[7] Shāh Walī Allāh of Delhi is said to have been a fellow student of Ibn ʿAbd al-Wahhāb (the 18th C Arabian reformer) while he stayed in Medina to learn the Islamic sciences. He was also an advocate of the call to “return to pristine Islam.” However, where he differed from Ibn ʿAbd al-Wahhāb, was that while Ibn ʿAbd al-Wahhāb rejected Sūfīsm,  Walī Allāh was deeply ingrained in the Sūfic tradition.

Encyclopedia of Religion, Second Edition. Lindsay Jones Ed. in Chief. s.v. “Islam: an Overview” (Macmillan Reference, 2005)

[8] Ibid. This entire section has been largely adapted from the article in ER.

[9] Ibid.

[10] Ibid.

[11] Ibid.

[12] Ibid.

[13] The thawb has predominantly become accepted as a sunna (Prophetic practice) form of dress. However, many a traditional ʿulamāʾ consider it not to be a sunna. They quote traditions to the effect that the Prophet wore shirts that were midway between the knee and the ankle (niṣf al-sāq).

[14] This statement is based on my personal observations and experiences in communities.

[15] Sadiki, op. cit., p. 19.

[16] John L. Esposito, The Oxford Dictionary of Islam. Source: Oxford Reference: (accessed 21 Aug 2013)

[17] Ebrahim Moosa. “The Dilemma of Islamic Rights Schemes.” Journal of Law and Religion 15 (2000–2001): pp. 185–215. Quoted from: Arskal Salim op. cit., pp. 81-2.

[18] Salim op. cit., p. 80.

[19] See: Ahmed Morsy, (11 March, 2013) ” Al-Azhar must avoid a political role” In The Daily Star: Lebanon News. Available at: (accessed 11 March 2013)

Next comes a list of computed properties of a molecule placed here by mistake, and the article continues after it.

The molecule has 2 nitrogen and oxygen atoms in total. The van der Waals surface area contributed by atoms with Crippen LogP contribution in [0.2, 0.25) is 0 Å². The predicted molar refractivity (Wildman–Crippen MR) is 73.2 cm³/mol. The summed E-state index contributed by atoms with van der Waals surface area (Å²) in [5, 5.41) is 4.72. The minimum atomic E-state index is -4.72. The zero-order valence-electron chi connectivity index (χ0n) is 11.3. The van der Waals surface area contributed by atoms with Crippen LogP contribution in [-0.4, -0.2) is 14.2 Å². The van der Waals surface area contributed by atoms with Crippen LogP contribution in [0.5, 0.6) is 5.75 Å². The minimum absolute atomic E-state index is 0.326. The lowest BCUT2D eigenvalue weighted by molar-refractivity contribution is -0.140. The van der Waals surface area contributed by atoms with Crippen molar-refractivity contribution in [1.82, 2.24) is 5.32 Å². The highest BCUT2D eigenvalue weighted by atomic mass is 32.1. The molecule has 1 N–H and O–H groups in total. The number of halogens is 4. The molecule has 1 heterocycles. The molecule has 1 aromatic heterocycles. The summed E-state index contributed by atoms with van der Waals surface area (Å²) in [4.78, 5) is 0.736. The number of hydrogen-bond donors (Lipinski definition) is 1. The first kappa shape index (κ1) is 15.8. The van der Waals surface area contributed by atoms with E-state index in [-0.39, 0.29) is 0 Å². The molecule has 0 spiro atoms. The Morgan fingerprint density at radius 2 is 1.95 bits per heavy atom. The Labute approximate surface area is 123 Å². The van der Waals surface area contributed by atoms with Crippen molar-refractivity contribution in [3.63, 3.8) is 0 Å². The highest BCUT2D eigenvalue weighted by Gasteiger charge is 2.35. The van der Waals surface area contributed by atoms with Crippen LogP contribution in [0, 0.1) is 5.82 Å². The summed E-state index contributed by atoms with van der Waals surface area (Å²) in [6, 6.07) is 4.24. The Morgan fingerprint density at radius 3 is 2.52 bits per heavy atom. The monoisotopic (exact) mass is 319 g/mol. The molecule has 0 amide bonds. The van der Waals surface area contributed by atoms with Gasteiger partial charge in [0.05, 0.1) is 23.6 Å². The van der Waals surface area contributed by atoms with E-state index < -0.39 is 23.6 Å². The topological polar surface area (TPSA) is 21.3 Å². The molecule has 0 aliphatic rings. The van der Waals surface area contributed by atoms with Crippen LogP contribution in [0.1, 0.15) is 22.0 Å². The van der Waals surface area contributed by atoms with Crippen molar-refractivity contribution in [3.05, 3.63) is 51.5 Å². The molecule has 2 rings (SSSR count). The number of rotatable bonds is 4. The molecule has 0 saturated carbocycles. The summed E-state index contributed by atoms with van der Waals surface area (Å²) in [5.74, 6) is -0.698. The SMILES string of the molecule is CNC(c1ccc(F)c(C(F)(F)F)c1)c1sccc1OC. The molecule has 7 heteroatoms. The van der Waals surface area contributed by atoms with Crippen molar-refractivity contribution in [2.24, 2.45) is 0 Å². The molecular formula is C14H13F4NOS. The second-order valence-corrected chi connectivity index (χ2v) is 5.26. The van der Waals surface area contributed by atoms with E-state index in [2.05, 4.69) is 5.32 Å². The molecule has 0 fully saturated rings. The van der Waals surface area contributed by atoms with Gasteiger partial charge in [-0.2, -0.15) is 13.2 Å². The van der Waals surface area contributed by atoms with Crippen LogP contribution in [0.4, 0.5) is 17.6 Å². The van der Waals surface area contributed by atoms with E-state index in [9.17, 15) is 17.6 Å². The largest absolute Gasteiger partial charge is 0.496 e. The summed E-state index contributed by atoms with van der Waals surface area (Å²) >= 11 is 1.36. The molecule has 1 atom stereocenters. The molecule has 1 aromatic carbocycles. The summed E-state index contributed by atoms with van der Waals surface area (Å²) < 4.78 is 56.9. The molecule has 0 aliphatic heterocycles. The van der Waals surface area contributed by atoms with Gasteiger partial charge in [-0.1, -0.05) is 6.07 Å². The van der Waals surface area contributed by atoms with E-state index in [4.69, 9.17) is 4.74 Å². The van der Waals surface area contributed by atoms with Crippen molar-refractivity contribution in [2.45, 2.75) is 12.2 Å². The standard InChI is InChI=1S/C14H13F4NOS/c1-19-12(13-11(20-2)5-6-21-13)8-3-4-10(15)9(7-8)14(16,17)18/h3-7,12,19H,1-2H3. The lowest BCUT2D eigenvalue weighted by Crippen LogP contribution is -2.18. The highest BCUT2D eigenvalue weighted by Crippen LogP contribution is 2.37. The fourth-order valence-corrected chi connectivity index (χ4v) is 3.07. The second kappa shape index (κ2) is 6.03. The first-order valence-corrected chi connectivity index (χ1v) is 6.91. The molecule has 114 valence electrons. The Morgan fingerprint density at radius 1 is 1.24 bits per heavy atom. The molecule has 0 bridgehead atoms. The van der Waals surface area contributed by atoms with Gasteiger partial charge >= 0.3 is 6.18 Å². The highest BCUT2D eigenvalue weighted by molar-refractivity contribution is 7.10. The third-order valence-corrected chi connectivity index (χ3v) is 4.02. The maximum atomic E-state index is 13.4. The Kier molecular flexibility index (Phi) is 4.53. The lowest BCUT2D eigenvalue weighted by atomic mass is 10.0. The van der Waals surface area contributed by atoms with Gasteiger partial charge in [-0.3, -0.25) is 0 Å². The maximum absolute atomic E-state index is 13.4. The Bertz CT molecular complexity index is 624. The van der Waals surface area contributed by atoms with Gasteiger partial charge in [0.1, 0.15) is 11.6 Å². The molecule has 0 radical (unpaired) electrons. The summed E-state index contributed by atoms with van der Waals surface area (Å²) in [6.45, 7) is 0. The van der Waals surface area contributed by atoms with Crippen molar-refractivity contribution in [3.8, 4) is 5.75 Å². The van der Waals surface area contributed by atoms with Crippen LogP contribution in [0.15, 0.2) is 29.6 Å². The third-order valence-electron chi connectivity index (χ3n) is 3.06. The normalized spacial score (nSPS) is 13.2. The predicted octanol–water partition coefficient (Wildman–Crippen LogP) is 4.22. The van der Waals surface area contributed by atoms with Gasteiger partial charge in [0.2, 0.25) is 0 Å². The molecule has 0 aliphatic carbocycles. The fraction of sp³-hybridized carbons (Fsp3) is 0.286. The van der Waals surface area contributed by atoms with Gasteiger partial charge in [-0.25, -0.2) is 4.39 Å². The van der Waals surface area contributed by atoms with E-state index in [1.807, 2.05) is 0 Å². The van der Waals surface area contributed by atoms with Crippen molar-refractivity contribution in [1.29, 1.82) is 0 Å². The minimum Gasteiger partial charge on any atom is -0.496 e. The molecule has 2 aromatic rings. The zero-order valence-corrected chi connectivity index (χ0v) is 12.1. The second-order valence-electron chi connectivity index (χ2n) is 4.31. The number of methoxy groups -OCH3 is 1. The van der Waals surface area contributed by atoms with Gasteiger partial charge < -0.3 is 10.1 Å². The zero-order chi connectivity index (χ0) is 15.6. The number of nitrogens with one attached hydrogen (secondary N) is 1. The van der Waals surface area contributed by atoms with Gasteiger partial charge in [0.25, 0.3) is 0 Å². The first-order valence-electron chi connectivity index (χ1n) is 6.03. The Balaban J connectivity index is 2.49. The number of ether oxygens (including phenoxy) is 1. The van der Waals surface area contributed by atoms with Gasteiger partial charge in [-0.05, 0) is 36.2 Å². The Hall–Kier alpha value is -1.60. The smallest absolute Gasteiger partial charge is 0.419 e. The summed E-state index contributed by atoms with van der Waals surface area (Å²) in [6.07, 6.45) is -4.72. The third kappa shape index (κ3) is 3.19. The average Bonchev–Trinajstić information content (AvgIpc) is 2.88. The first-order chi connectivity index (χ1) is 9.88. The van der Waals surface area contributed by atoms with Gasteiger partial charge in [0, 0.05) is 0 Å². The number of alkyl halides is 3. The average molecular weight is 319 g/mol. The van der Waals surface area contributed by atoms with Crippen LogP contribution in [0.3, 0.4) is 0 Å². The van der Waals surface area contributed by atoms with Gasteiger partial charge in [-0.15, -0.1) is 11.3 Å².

To summarize the main point of the article related to our current discussion, Article 4 of the constitution stipulates that the council of the “senior scholars” of al-Azhar is to be consulted on the application of Islamic law (Sharīʿa), but the language does not indicate when or which branches of government one must consult.

[20] This case took place during the British Mandate in Palestine (1917–1948). Ibid. p. 83.

[21] Ibid.

[22] Ibid.

[23] Ibid.

[24] Sadiki, op. cit. p. 128.

[25] Ibid.

[26] Gehad Auda, ‘The Islamic Movement and Resource Mobilization in Egypt: A Political Culture Perspective’, in Larry Diamond (ed.), Political Culture and Democracy in Developing Countries (Boulder and London: Lynne Rienner, 1993), p. 379.

Quoted from: Sadiki, op. cit., p. 128.

[27] Ibid., p. 127.